The airport is really impressive given that on quite a small number of passengers (around 40,000-50,000 per year) it manages to break even.  It of course requires investment for some of the large scale equipment on the airport including this:


Perhaps not the greatest picture I’ve ever taken but this is a fire truck that costs in excess of €500,000.  I even got to sit in it though not touch of course – full of very expensive looking computer control equipment.

They’ve also invested wisely for example have a very large hangar:


That has office space that is attractive when for example oil and gas activity is going on off the cost of Ireland.

They were a really impressive business with a lot of creativity around how they address particular challenges, though of course there are key constraints for example the investment in a fire truck that her’s hopping they never ever have to use in a real incident.

Airports are really interesting places as people rush to get through them fairly quickly and onto wherever it is they are going – but as business they face considerable challenges in getting links to locations people want to travel at prices they can afford and hence getting passengers into the building, of identifying other commercial opportunities that they can help to balance their finances and of course of dealing with a lot of very high cost requirements in terms of security and safety.

I’m really hoping our project can help address the challenges of airports that operate in remote and peripheral areas as they are so crucial to our business and social communities.  Am sure as some of our activity emerges and develops I’ll post the odd thought amongst in the blog.

An interesting couple of weeks

An interesting couple of weeks – the start of the year always has that hectic field and this year perhaps more than most (though that might be down to me getting older).

I’ve been out and about a bit with meetings at a number of our partners and also at a few UCAS fairs. Its really interesting to meet and talk to some of our potential students and of course customers and get a sense as to what they are interested in and looking to find out. Its really interesting research as much as anything and the differences based on location are quite intriguing.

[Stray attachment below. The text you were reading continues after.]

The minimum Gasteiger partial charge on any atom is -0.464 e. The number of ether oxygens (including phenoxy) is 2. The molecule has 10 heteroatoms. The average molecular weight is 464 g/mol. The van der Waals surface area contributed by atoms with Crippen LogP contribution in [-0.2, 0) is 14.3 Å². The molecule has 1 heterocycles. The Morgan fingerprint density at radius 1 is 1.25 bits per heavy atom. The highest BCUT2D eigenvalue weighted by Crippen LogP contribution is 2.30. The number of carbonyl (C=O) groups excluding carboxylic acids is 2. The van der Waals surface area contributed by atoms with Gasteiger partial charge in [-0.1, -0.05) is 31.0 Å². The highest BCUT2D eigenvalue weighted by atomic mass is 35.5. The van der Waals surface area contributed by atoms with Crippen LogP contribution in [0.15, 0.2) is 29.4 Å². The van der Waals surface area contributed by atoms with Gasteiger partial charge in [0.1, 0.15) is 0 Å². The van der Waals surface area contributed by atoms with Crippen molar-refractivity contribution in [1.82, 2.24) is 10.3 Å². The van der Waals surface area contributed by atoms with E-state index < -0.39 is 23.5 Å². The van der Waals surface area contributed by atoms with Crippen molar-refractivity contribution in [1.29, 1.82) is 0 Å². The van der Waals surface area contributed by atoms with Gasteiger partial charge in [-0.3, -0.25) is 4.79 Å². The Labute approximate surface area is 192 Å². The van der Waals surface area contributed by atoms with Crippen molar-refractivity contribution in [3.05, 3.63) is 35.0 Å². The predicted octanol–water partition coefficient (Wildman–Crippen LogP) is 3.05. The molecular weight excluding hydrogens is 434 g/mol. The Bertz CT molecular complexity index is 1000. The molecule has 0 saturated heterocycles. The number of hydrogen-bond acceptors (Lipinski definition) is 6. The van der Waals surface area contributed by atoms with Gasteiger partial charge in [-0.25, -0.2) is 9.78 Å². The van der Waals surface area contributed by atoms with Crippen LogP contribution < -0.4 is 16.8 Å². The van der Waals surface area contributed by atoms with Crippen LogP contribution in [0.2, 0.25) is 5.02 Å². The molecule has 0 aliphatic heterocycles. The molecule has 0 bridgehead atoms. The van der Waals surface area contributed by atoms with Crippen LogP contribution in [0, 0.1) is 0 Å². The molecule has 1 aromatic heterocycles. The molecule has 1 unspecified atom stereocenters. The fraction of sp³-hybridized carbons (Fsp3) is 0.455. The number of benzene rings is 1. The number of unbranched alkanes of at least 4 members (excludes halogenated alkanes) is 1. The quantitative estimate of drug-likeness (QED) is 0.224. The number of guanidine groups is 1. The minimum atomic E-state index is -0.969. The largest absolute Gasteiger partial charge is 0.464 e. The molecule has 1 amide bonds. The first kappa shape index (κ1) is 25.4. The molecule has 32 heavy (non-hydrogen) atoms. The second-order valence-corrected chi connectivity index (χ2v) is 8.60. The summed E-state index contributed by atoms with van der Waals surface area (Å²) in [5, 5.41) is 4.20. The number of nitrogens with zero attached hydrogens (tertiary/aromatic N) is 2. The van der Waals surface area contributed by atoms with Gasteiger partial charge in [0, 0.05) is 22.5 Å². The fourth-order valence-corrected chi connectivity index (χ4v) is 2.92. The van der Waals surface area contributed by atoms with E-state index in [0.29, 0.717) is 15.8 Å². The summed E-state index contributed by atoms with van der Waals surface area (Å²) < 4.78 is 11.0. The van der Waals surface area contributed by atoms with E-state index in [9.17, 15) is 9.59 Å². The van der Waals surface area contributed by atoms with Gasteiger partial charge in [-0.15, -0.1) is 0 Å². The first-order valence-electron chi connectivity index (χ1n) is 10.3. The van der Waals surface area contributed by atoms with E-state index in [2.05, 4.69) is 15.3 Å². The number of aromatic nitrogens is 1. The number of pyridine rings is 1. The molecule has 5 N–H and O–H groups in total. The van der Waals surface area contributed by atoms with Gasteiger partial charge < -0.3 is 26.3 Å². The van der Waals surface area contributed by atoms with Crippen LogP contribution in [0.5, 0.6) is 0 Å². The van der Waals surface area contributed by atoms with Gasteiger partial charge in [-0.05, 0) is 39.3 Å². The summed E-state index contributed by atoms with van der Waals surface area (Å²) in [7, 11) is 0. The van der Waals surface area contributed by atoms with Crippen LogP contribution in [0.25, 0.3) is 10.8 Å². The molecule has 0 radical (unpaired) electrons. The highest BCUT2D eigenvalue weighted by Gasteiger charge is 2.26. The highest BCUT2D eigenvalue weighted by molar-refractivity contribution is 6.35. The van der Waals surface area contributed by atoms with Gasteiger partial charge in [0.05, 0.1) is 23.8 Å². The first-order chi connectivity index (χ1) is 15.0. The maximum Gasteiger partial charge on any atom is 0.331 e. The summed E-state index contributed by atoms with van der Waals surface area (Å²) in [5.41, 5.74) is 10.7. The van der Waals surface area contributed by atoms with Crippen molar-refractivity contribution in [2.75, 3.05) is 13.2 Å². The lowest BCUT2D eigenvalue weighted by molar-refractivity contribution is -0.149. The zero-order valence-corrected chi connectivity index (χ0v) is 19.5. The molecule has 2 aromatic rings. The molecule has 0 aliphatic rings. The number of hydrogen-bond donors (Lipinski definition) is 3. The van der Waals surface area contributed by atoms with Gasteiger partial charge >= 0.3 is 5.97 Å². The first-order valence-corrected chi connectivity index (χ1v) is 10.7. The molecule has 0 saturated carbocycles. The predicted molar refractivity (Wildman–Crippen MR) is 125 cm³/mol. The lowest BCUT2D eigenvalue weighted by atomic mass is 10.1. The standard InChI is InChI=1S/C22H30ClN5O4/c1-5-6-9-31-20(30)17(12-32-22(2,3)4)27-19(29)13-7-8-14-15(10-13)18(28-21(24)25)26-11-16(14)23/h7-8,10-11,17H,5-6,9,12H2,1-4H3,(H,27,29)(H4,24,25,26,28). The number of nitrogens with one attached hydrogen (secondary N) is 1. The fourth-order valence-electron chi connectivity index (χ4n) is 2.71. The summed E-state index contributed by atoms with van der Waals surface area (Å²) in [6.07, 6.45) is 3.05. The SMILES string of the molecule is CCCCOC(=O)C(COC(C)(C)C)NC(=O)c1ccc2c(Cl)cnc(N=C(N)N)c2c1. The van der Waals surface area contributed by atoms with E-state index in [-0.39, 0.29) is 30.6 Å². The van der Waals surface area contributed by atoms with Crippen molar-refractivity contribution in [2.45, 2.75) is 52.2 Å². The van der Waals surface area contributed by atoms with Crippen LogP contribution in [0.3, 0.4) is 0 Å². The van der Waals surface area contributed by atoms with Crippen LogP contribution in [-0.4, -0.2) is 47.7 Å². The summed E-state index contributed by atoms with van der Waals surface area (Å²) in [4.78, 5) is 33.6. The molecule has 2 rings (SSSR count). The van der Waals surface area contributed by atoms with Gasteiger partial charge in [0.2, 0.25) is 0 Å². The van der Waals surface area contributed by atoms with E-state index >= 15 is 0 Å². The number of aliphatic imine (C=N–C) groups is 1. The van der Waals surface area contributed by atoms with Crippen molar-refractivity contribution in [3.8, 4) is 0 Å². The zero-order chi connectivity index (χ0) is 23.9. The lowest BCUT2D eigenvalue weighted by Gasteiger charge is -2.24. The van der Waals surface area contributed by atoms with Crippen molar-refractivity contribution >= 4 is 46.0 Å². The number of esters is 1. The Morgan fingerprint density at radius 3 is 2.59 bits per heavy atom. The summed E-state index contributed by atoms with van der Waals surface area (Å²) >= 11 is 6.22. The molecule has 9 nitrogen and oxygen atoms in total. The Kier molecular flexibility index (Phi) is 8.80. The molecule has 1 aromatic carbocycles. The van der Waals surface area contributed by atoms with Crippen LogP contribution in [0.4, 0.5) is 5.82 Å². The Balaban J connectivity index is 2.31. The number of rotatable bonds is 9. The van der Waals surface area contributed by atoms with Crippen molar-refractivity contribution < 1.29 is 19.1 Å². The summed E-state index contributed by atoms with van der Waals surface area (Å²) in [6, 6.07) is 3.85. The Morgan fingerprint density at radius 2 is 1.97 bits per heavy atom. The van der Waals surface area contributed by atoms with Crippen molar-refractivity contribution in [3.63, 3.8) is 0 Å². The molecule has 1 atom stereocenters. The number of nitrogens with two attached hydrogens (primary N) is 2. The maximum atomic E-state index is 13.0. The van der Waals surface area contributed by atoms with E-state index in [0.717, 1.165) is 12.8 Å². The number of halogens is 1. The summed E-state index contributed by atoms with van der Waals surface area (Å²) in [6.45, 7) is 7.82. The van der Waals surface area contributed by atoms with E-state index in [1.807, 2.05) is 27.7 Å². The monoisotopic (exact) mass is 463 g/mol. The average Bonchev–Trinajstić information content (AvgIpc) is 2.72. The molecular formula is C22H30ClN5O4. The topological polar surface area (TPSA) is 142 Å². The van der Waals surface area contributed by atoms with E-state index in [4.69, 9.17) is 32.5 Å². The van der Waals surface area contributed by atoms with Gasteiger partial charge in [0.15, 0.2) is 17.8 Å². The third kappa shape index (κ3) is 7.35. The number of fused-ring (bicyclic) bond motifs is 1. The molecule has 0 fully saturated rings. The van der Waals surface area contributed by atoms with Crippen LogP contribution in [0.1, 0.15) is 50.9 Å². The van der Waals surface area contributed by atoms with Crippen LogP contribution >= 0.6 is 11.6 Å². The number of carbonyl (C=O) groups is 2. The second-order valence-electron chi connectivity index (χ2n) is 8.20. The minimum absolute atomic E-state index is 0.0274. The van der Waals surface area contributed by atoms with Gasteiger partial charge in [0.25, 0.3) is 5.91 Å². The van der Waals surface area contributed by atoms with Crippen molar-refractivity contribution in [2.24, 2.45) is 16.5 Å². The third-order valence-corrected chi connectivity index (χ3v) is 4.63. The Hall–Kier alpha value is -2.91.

In Edinburgh there was a lot of interest in our excellent equine business degree and in Aberdeen there was much more interest in our new professional golf degree (got some exciting developments coming shortly on that one). You really have to be on your toes at these events as enquiries can be very general but they can also be very specific within individuals really very well prepared and focussed.

This has been an interesting area even more so in the past few weeks as we are very focussed on the growth in student numbers at the University in the past few years and trying to maintain that again for this year.

We do a lot of course for students within the highlands and islands but part of our mission is to try to attract students from elsewhere in Scotland and the UK and I guess the UCAS fairs are a good way to gauge that interest.

We are finding more interest at least in our applications this year which is really good and I think indicates that word is getting out there about many of our programmes and hopefully that will translate into higher students again for this year.

We have been talking a fair bit though about that process and the journey for an individual in selecting a course and University and particularly the key steps leading to a decision.

Does for example a conversation at a fair help with that decision (what’s its level of importance?). UCAS have started tracking individuals at the fairs and some Universities have been paying to scan the students when they have discussion and it will I think be interesting to look at that data and see if it relates in any way to conversion to application. I think my feeling is that it often can be important but perhaps thats because we set aside such time to try to engage potential students and give out the badges, bags and of course prospectuses. I wonder if in these days of everything online that these connections, conversations and physical objects are important. Hopefully in the future that will become clearer, certainly hope its not all lost not sure I think that everything should be done online – but there again that might be me showing my age!

A new year

Its a little bit of a strange business I’m in I guess.  This is the beginning of our new year, the last few weeks have been reasonably quiet and I’ve had the chance to begin a little operational planning for the year ahead.  Now though we are in the throws of preparing for the beginning of the next academic year and our cycle begins again.